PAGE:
9º World Congress on Health Information and Libraries

Salvador, Bahia - Brazil, September, 20 to 23 - 2005


4th Regional Coordination Meeting of the VHL

September, 19 to 20 - 2005

The impact of information technology on health information access in sub-Saharan Africa: the divide within the divide

  • Ph.D., University Librarian, Health Science Center Libraries, University of Florida  - USA
At the end of the 20th century, there is an ongoing inequity of access to information and communication technologies or a ‘digital divide’ between industrialized and developing countries.  Information Technology (IT) was viewed as a potential tool to bridge this gap.  With reliable and cost effective access to the Internet, a significant body of health-related information would be accessible to users in developing and transitional countries. 
As of 2005, the Internet contains much relevant and valuable health information for the developing country environment.  Most of the information is produced within industrialized countries with the material generated in the lesser-developed countries still being quite limited.  Within sub-Saharan Africa, access to this information is quite limited since, in 2002, the computer to users ratio was 1:250-400 compared to a 1:15 world average and a 1:2 industrialized country average.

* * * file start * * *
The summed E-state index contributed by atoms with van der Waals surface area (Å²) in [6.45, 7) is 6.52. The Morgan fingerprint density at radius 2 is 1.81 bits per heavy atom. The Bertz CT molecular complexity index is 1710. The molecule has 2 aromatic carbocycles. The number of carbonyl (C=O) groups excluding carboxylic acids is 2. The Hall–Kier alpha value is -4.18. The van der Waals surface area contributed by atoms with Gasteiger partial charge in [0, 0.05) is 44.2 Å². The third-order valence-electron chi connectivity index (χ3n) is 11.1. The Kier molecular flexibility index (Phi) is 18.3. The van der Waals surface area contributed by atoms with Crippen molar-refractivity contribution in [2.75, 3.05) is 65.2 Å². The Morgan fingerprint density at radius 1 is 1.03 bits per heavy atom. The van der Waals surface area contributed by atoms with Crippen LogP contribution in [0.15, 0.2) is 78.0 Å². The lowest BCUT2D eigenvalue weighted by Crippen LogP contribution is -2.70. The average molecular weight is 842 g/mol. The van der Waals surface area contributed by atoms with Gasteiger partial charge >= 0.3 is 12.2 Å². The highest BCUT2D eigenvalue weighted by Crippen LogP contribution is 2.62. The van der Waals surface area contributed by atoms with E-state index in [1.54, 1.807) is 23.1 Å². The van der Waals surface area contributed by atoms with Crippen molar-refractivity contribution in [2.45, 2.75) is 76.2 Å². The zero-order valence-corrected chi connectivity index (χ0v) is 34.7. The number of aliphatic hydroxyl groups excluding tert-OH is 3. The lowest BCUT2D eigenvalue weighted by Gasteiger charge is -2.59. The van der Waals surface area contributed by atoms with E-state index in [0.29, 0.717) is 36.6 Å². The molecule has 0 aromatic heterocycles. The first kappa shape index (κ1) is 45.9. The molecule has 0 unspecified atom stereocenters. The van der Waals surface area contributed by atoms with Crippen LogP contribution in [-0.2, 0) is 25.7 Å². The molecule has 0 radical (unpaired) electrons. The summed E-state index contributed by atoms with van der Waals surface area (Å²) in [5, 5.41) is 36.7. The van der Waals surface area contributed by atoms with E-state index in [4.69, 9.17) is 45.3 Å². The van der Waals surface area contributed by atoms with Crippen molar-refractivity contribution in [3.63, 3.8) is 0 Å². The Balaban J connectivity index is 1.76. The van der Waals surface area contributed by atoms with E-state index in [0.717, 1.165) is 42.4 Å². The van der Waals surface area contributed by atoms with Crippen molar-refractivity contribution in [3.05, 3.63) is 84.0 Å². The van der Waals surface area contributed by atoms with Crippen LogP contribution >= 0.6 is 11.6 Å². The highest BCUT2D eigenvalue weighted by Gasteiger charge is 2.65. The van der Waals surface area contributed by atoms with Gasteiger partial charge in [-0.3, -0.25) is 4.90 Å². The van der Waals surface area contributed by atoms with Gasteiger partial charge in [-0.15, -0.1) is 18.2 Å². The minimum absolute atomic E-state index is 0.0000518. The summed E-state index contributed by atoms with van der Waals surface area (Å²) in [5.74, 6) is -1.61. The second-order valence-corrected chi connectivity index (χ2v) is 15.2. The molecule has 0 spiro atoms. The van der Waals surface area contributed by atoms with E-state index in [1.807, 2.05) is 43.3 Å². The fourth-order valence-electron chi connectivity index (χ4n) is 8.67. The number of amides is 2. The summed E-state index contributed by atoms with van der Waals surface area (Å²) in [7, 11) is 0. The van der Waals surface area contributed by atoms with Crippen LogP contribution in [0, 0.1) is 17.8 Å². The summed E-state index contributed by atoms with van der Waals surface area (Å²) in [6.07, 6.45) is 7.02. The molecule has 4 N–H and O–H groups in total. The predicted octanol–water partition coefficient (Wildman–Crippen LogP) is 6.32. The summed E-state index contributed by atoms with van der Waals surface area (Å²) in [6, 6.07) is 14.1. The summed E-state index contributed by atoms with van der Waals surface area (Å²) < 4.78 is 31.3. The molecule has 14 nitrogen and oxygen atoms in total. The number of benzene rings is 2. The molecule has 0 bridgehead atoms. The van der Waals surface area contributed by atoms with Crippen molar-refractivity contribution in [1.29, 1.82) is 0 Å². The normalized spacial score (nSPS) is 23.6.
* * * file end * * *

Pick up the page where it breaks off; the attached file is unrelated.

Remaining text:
Progress has been “patchy” with the sub-Saharan Africa region falling behind most other regions due to the lack of physical access to information.  Also, the internal divide between the urban sector with academic health centers and rural primary care areas continues to be significant.  Without the creation of a major organization with ample funding, pockets of progress will continue to be made, but the full potential of IT to overcome this complex health information divide will never be reached.